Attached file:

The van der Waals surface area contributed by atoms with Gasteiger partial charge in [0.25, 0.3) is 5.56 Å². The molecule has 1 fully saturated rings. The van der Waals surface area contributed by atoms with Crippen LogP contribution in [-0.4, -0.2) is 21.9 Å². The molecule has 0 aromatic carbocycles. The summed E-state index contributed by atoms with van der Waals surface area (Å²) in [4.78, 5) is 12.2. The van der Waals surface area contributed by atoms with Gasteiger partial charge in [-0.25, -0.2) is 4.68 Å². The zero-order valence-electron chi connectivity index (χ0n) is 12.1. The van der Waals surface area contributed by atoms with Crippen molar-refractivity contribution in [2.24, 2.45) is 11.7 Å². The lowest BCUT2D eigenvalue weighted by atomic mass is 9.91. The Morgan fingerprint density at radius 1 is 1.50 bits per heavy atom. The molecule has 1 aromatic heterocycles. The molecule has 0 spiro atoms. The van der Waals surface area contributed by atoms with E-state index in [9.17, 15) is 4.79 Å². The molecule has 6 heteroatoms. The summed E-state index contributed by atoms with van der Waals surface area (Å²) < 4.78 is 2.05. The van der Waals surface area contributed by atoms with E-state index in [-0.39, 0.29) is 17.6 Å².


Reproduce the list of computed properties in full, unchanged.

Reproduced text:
The van der Waals surface area contributed by atoms with Gasteiger partial charge in [0.25, 0.3) is 5.56 Å². The molecule has 1 fully saturated rings. The van der Waals surface area contributed by atoms with Crippen LogP contribution in [-0.4, -0.2) is 21.9 Å². The molecule has 0 aromatic carbocycles. The summed E-state index contributed by atoms with van der Waals surface area (Å²) in [4.78, 5) is 12.2. The van der Waals surface area contributed by atoms with Gasteiger partial charge in [-0.25, -0.2) is 4.68 Å². The zero-order valence-electron chi connectivity index (χ0n) is 12.1. The van der Waals surface area contributed by atoms with Crippen molar-refractivity contribution in [2.24, 2.45) is 11.7 Å². The lowest BCUT2D eigenvalue weighted by atomic mass is 9.91. The Morgan fingerprint density at radius 1 is 1.50 bits per heavy atom. The molecule has 1 aromatic heterocycles. The molecule has 0 spiro atoms. The van der Waals surface area contributed by atoms with E-state index in [9.17, 15) is 4.79 Å². The molecule has 6 heteroatoms. The summed E-state index contributed by atoms with van der Waals surface area (Å²) < 4.78 is 2.05. The van der Waals surface area contributed by atoms with E-state index in [-0.39, 0.29) is 17.6 Å².